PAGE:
Interview with Mayuri Parmar, Head of Admin – Forensics
PEOPLE typically think the NHS is all about doctors and nurses, but there are many other roles and skills which keep the show on the road and ensure that patients, service users and their families are cared for professionally, respectfully and with kindness.
In this issue of Trusttalk, we are focusing on the role of Administrators in the NHS. Often regarded as the oil in the machine, very little would happen in the Trust without the behind-the-scenes work and frontline work of Admin staff. Admin staff are often the very first contact that the public have with the NHS. They are the ones that put people at their ease and are the sorter-outers! They set the tone for the patient’s journey.
How did you end up in this field in the NHS?
I have five amazing children of whom I am very proud. It was important to me spend time with them before they started nursery/ school. I therefore opted for admin agency and bank work in the NHS from 1990 onwards and was lucky to be placed by my agency at a number of different NHS Trusts and sites. I didn’t know at the time, that this career move would one day lead me to being Head of Administration in Forensic Services.
What other jobs did you do along the way?
I worked at the University of East London creating databases from scratch for an ACL research project that I am named in! This led on to private work creating databases and training staff. I also did a stint in shoe shops, management in nurseries and cancer services. Whatever it took to pay the bill …
Who are your heroes?
Day Njovana (Now Director of Tower Hamlets Directorate) I was shattered and feeling burnt out during the first wave of COVID-19 last year. He sat me down and explained that I need to approach the pandemic as a long term event and that there was no fast fix - so to slow down and think about self-care. He praised me, showed gratitude and concern for my wellbeing. I have learnt much from him about compassionate leadership during the time in my current role.
However, I must also include the film persona I also admire! Captain Picard from Star Trek who was a fighter and never gave up. I am a Trekie and love attending Star Trek conventions at which I met Jean Luc Picard (Patrick Stewart) a few years ago. Although fiction, I learnt from Picard that life can throw some crazy challenges, there is always a way out by some lateral thinking.
What is your bug bear about the perception of admin?
Not being involved in decision-making with senior managers. People often underestimate the role of admin and we can initially be left out of project and planning meetings. But all processes and service provision are underpinned by strong admin support. We are practical, knowledgeable, problem-solvers and are a key link with other specialities. If you want something done quickly and smoothly … make sure there’s an administrator in the room!!!!
A personal highlight?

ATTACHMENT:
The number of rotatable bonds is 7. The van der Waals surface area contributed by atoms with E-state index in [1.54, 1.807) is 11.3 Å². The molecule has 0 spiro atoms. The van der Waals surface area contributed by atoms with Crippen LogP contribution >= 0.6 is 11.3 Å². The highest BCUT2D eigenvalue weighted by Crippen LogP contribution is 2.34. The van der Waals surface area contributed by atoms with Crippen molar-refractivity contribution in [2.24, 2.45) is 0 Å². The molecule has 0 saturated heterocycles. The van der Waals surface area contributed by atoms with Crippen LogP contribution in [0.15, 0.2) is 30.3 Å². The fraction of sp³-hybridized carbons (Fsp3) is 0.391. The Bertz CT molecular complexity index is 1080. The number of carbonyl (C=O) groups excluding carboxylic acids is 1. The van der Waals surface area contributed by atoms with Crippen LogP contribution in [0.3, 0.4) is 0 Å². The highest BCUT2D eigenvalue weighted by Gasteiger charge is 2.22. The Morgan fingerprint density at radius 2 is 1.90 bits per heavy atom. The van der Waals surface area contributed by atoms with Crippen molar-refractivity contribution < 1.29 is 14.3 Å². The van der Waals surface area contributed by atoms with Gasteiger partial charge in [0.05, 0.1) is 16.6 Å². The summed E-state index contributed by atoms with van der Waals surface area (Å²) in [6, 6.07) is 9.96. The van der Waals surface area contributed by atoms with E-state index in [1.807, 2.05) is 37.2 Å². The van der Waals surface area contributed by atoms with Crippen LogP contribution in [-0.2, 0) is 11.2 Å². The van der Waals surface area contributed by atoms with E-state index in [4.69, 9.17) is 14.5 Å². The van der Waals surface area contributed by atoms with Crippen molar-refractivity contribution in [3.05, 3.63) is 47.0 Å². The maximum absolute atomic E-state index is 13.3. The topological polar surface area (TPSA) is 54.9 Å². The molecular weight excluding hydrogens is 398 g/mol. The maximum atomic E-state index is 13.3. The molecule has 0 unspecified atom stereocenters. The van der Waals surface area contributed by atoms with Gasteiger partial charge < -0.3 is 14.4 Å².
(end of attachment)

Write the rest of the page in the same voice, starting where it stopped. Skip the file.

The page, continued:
Being able to teach new skills to our service users.
Any turning points?
Passing my degree as a mature student and then completing a teaching degree a few years later – the boost to my confidence pushed me forward in speaking up as I used to be shy and rarely speak up at meetings.
Why do you think a career in administration is the way to go?
A career in administration is not only about typing. I know of a current CEO of a Trust who worked in Admin years ago and ward administrators who are in senior roles now. Admin are jack of all trades! Multi-skilled! Not much happens without us!
2020 has the most challenging year I have experienced in my career. But a year of flexibility and new ways of working. I have also learnt to rely on my colleagues more.
What task do admins do that no one knows they do?
They listen and support service users in crisis that turn up at reception.
What would you say to your 16 year old self?
Don’t worry so much about the small stuff. Most of all, don’t be afraid to break the rules and travel to the unlikeliest of places and make memories.
What would you say to people thinking about a career in administration in the NHS?
Don’t view Admin as a stop gap but go to college, do the admin training – there is so much variety in the NHS and a team or department is waiting for you to join them. I was lucky enough to move around in the NHS and identify where I wanted to work and it was ELFT - I feel lucky to have had the chance to join our Trust.
What would you like to say to non-admin staff about the role?
Admin is the backbone of the NHS and also the second largest group of staff after nursing. We need to be valued!
Why do you love it/what has kept you in ELFT/NHS/public sector all this time?
I’ve been able to become a QI Improvement Coach – the best place to be is in ELFT for this!
If you are interested in a career in health and social care administration, check out www.nhs.jobs.co.uk/ELFT